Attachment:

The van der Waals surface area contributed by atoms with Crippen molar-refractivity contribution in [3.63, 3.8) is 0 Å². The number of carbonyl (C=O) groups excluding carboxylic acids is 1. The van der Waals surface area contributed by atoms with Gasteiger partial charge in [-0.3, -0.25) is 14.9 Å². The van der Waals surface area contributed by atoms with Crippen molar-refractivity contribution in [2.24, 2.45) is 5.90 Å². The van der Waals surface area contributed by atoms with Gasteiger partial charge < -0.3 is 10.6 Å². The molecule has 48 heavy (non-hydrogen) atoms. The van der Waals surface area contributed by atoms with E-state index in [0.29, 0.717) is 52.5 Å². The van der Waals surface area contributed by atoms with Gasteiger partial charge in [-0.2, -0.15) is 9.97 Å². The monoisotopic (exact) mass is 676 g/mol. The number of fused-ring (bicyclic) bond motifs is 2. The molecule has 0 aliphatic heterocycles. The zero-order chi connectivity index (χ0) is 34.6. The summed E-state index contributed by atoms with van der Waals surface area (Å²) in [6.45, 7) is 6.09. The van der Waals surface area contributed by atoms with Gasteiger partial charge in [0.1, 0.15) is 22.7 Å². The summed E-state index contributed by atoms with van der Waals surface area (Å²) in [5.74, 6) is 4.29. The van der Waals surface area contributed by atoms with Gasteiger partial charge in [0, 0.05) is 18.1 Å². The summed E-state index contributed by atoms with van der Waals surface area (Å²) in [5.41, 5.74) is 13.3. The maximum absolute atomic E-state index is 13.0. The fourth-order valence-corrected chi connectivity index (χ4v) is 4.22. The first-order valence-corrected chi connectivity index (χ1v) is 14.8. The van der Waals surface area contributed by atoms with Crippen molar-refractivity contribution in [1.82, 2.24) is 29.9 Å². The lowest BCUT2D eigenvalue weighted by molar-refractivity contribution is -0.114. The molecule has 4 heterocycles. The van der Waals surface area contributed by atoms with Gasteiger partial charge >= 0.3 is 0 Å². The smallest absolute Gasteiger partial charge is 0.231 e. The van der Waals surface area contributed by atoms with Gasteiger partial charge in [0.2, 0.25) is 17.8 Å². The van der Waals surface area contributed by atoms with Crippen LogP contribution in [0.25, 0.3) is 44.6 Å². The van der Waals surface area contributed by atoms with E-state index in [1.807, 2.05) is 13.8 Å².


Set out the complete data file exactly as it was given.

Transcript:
The van der Waals surface area contributed by atoms with Crippen molar-refractivity contribution in [3.63, 3.8) is 0 Å². The number of carbonyl (C=O) groups excluding carboxylic acids is 1. The van der Waals surface area contributed by atoms with Gasteiger partial charge in [-0.3, -0.25) is 14.9 Å². The van der Waals surface area contributed by atoms with Crippen molar-refractivity contribution in [2.24, 2.45) is 5.90 Å². The van der Waals surface area contributed by atoms with Gasteiger partial charge < -0.3 is 10.6 Å². The molecule has 48 heavy (non-hydrogen) atoms. The van der Waals surface area contributed by atoms with E-state index in [0.29, 0.717) is 52.5 Å². The van der Waals surface area contributed by atoms with Gasteiger partial charge in [-0.2, -0.15) is 9.97 Å². The monoisotopic (exact) mass is 676 g/mol. The number of fused-ring (bicyclic) bond motifs is 2. The molecule has 0 aliphatic heterocycles. The zero-order chi connectivity index (χ0) is 34.6. The summed E-state index contributed by atoms with van der Waals surface area (Å²) in [6.45, 7) is 6.09. The van der Waals surface area contributed by atoms with Gasteiger partial charge in [0.1, 0.15) is 22.7 Å². The summed E-state index contributed by atoms with van der Waals surface area (Å²) in [5.74, 6) is 4.29. The van der Waals surface area contributed by atoms with Gasteiger partial charge in [0, 0.05) is 18.1 Å². The summed E-state index contributed by atoms with van der Waals surface area (Å²) in [5.41, 5.74) is 13.3. The maximum absolute atomic E-state index is 13.0. The fourth-order valence-corrected chi connectivity index (χ4v) is 4.22. The first-order valence-corrected chi connectivity index (χ1v) is 14.8. The van der Waals surface area contributed by atoms with Crippen molar-refractivity contribution in [1.82, 2.24) is 29.9 Å². The lowest BCUT2D eigenvalue weighted by molar-refractivity contribution is -0.114. The molecule has 4 heterocycles. The van der Waals surface area contributed by atoms with Gasteiger partial charge >= 0.3 is 0 Å². The smallest absolute Gasteiger partial charge is 0.231 e. The van der Waals surface area contributed by atoms with Gasteiger partial charge in [0.2, 0.25) is 17.8 Å². The van der Waals surface area contributed by atoms with Crippen LogP contribution in [0.25, 0.3) is 44.6 Å². The van der Waals surface area contributed by atoms with E-state index in [1.807, 2.05) is 13.8 Å².